When talking about any profession, most people tend to focus on the here and now. That's understandable. it's really important to know what's going on in the present tense. But you are missing out on some vital information if you never read and learn about the history of a profession. This applies to plumbing, in particular. You can really further your understanding of the profession by knowing how it began and what changes have been made over the years. That's why we sometimes reference the history of plumbing on this blog. We'll also dive into the future of the profession from time to time because, after all, you have to know where you're headed.
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A burst pipe is one of those dreadful plumbing emergencies that you don't want to happen in your home. Like the forethoughtful person that you are, you'll want to stay prepared just in case.
While a pipe burst can occur anywhere in your house, it occurs a lot in unheated areas of the house such as the basement, crawl space, and the attic. That said, burst pipes not only waste water and increase your domestic water bills, but can also cause extensive water damage to your home. Knowing what to do before help arrives can help you minimize the damage.
Read along to find out what you can do when a burst pipe creates chaos in your home.
Turn Off the Water Supply
The first thing to do when you have a burst pipe in your home is to stop the water flow as it only increases the risk of a house flood. The more you let water flow into your home, the harder it will be to remedy the problem.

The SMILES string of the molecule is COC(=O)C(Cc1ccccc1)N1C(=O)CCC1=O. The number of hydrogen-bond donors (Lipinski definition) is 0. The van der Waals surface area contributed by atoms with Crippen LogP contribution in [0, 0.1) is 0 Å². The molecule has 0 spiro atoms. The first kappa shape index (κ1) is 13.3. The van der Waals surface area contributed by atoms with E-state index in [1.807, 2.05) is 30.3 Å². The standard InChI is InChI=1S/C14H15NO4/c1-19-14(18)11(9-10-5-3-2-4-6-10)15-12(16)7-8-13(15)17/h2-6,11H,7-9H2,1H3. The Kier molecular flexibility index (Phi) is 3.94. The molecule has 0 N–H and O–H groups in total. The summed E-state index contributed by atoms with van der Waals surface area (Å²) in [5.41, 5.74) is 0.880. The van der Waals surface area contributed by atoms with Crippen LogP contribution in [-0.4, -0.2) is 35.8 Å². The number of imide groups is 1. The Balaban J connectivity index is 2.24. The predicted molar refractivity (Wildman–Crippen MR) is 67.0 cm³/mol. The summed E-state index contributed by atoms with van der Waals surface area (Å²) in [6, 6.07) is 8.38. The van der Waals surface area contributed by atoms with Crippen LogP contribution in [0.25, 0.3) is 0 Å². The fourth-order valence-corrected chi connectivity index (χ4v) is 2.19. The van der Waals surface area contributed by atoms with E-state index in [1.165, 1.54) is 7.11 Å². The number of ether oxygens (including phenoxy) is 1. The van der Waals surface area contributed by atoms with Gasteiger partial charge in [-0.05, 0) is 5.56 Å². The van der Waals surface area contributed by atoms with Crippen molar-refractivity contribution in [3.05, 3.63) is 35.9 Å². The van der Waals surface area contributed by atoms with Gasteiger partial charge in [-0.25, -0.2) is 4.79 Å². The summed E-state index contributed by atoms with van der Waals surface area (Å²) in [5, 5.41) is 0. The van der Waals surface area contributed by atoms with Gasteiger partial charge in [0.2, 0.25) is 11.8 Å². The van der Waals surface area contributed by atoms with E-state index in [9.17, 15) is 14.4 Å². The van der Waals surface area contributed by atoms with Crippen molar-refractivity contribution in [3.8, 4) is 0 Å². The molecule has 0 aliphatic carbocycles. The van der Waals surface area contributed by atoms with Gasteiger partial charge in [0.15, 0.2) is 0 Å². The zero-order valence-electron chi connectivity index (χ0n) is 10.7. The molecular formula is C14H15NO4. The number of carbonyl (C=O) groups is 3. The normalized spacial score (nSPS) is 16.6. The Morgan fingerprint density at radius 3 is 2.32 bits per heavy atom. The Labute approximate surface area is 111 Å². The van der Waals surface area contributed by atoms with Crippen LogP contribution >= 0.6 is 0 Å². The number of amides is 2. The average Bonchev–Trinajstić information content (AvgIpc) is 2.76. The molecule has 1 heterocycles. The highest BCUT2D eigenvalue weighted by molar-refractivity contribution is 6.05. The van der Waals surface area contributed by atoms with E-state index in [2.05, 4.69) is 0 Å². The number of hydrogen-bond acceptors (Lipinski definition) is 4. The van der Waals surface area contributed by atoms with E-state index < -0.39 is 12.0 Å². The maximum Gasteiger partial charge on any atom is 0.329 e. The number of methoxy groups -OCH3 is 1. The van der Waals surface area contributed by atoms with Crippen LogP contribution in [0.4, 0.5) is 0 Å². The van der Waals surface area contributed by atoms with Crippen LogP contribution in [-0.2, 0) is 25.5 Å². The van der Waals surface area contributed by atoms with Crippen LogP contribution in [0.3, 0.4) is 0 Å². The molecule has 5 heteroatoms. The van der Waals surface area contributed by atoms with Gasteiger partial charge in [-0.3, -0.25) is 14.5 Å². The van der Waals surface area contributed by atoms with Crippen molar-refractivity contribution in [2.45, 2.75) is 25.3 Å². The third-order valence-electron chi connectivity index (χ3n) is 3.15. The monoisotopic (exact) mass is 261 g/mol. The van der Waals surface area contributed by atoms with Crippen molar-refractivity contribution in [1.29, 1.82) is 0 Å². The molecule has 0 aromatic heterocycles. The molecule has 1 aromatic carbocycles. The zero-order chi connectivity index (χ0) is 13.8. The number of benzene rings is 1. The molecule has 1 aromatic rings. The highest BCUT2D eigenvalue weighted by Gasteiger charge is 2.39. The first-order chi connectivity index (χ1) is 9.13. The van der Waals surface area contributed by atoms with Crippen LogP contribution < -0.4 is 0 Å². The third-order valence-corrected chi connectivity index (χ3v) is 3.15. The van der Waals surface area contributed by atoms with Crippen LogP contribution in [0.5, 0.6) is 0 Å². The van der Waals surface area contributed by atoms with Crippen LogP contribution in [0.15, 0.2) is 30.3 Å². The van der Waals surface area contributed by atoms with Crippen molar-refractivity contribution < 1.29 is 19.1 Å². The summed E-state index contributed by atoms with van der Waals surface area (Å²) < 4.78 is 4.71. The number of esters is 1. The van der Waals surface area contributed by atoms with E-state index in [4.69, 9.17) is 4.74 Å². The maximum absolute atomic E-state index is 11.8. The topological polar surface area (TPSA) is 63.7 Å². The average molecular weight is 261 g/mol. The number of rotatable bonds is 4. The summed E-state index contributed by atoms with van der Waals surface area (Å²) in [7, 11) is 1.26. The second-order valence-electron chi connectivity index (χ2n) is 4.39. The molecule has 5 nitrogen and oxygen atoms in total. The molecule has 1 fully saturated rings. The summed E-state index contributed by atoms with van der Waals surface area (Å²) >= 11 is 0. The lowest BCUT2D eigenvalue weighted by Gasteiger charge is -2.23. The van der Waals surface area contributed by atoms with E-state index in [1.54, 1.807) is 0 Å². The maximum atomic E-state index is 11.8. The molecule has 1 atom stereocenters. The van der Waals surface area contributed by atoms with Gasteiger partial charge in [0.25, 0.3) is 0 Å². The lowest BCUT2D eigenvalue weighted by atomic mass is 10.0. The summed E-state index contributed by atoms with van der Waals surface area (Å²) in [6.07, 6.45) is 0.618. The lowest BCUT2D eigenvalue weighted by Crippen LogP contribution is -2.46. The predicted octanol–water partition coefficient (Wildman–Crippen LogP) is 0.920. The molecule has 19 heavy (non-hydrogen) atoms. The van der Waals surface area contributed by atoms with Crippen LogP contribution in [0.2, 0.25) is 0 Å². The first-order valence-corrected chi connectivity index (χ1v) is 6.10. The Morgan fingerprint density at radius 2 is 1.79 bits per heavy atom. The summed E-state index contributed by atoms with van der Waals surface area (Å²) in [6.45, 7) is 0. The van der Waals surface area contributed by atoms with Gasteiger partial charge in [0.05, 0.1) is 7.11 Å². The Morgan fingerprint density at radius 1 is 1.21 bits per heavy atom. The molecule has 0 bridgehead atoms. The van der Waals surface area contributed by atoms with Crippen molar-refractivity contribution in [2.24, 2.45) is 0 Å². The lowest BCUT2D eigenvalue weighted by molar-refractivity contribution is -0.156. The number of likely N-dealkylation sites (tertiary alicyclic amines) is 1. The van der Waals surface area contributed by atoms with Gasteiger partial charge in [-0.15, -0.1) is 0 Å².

To stop more water from coming into your home, disconnect the water at the main water shut-off valve immediately after you discover you have a burst pipe.
Shut Off The Electricity
A house flood is a serious electrical hazard to your family and home. Once you have turned off the water supply, shift your attention to your home's electrical connection. Turn off the power supply to your entire house by flipping the circuit breakers at the main electrical panel from a dry location.
To minimize the risk of electrocution, make sure you are standing at a dry location and your hands are dry.
Drain The Remaining Water
Every time you turn off the water, some water remains in the pipes. To drain the water and relieve the pipes of the remaining pressure, you should open all faucets throughout the home. Start with the cold water faucets and then proceed to the hot water faucets.
Call An Emergency Plumber
Once you have drained all the water from your residential water pipes, call a local plumber and schedule an emergency visit to your home. Be sure to inform them about the nature of the problem.
While you are waiting for the plumber to arrive, it is a good idea to move things out of the affected areas of the home and get as much water as possible removed. This will make it easier for the plumber to investigate and address the issue quickly.
Plumbing professionals such as Arrow Sewer & Drain LLC are trained to deal with emergency plumbing solutions.Share